Practical Unification for Dependent Type Checking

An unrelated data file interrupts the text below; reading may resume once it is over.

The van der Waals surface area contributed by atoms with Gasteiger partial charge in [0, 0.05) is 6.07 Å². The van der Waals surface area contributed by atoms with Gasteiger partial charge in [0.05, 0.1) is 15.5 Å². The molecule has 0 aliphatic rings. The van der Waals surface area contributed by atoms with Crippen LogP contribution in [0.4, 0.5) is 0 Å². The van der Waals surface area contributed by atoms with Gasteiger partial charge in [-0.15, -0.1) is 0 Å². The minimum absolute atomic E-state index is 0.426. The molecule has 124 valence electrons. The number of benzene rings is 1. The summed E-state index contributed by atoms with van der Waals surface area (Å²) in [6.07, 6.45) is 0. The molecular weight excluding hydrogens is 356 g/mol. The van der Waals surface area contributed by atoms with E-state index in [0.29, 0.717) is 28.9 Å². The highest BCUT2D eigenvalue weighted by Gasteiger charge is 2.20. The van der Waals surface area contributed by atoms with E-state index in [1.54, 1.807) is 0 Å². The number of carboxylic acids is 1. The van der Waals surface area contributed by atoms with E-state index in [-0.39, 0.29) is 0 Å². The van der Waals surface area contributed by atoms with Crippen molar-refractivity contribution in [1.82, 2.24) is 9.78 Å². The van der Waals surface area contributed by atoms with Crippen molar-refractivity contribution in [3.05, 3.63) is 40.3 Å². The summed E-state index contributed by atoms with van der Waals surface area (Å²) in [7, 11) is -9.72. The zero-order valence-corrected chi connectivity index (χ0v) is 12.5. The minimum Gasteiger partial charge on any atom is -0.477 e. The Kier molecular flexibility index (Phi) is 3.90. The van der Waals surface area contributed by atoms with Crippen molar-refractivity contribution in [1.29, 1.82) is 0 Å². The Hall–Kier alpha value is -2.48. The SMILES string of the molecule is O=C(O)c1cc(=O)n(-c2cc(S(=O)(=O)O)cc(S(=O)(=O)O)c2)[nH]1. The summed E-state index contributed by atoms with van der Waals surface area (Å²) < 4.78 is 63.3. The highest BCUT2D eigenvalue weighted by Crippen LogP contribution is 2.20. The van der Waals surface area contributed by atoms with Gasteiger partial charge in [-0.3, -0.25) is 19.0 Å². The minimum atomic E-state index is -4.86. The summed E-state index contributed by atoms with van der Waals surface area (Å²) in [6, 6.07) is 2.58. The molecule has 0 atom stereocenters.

Abstract: When using popular dependently-typed languages such as Agda, Idris or Coq to write a proof or a program, some function arguments can be omitted, both to decrease code size and to improve readability.  Type checking such a program involves inferring a combination of these implicit arguments that makes the program type-correct. Finding such a combination of implicit arguments entails solving a higher-order unification problem. Because higher-order unification is undecidable, our aim is to infer the omitted arguments for as many programs as possible with a reasonable use of computational resources. The extent to which these goals are achieved affect how usable a dependently-typed proof assistant or programming language is in practice. Current approaches to higher-order unification are in some cases too inflexible, postponing unification of terms until their types have been unified (Coq, Idris). In other cases they are too optimistic, which sometimes leads to ill-typed terms that break internal invariants (Agda). In order to increase the flexibility of our unifier without sacrificing soundness, we use the twin types technique by Gundry and McBride. We simplify their approach so that it can be used within an existing type theory without changes to the syntax of terms. We also extend it so that it can handle more classes of constraints. We show that the resulting solutions are correct and unique. Finally, we implement the resulting unification algorithm on an existing type checker prototype for a smaller variant of the Agda language, developed by Mazzoli and Abel. We make a suitable choice of internal term representation, and use few, if any, example-specific optimizations. We obtain a type-checker which avoids ill-typed solutions, and is also able to handle some challenging examples in time and memory comparable to the existing Agda implementation.